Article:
CLEVELAND (AP) — A Cleveland police officer has been acquitted in the shooting deaths of two unarmed people in a car following a high-speed chase.
Michael Brelo (BREE’-loh) could have faced up to 22 years in prison had the judge convicted him on two counts of voluntary manslaughter.
Cuyahoga (ky-uh-HOH’-guh) County Common Pleas Judge John P. O’Donnell said he could not determine whether Brelo alone fired the fatal shots. The judge spent nearly an hour summarizing his decision before declaring Brelo not guilty.
Thirteen officers fired at the suspects’ car that night in a school parking lot. Yet only Brelo was charged criminally.
Prosecutors said he waited until the vehicle had stopped and the occupants were no longer a threat to step onto the hood and fire 15 rounds into the windshield.
The verdict follows a four-week bench trial on two counts of voluntary manslaughter in the deaths of Timothy Russell and Malissa Williams on Nov. 29, 2012.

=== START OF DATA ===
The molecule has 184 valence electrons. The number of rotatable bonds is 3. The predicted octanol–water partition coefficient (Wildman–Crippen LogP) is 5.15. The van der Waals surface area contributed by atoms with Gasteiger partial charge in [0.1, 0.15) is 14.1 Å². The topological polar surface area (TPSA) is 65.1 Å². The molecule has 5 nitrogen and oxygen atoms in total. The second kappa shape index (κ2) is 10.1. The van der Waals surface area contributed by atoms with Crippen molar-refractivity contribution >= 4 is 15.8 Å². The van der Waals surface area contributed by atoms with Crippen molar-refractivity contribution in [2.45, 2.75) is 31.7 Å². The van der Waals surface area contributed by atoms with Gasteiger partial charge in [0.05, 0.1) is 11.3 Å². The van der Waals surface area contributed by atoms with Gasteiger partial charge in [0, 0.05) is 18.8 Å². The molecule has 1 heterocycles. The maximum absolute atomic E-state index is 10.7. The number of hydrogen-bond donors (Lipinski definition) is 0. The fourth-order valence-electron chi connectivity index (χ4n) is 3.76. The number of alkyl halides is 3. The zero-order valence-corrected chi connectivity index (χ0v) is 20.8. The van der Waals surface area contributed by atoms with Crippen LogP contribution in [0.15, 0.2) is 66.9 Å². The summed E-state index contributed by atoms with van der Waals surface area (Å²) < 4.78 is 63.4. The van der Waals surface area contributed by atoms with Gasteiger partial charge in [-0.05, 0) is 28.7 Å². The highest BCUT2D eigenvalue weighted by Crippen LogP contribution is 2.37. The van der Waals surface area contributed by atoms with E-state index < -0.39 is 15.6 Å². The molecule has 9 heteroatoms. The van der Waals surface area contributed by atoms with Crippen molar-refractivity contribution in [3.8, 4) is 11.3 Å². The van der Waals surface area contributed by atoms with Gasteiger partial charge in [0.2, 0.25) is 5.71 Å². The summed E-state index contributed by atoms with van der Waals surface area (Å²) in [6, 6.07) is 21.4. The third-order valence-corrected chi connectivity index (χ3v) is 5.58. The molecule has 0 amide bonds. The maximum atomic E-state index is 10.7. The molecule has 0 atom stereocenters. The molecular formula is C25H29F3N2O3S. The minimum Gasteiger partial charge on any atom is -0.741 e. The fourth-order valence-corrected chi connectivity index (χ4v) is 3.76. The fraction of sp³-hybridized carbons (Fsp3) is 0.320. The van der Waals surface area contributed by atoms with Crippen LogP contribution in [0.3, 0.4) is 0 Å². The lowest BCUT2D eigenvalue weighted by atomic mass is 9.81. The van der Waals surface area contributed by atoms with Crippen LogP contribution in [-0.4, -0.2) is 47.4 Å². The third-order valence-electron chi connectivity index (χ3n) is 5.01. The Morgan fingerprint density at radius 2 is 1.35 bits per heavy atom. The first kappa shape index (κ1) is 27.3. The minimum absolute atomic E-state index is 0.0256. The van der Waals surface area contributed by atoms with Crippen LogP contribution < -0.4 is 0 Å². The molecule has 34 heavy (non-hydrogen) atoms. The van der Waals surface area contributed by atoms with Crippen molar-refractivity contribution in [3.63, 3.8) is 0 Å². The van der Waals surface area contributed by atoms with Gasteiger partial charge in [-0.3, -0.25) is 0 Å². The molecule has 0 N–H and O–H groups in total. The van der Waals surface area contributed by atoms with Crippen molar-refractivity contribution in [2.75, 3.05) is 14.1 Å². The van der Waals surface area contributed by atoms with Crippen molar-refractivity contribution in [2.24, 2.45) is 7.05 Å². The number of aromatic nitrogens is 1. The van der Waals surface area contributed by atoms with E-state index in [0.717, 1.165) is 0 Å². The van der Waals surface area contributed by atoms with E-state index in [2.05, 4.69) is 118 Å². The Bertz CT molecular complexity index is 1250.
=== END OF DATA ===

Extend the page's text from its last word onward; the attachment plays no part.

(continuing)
At least 30 protesters have gathered at the Cleveland courthouse. An equal number of sheriff’s deputies stood in front of the courthouse, holding clear shields, as the demonstrators chanted “hands up, don’t shoot.”
The Justice Department says it will review the trial testimony and evidence to determine if “additional steps are available and appropriate” in the federal judicial system.
The lead attorney for the acquitted officer says prosecutors “were ruthless.” Patrick D’Angelo says Michael Brelo risked his life the night Timothy Russell and Malissa Williams led police on a long chase through city streets before dying in a barrage of police gunfire. He calls the case a “tragedy” that was brought about by the actions of the two people who were killed.
The head of the city’s police union says Brelo was held accountable through the indictment, trial and ultimate acquittal. Steve Loomis of Cleveland Patrolmen’s Association says he hopes the community respects the judge and the process.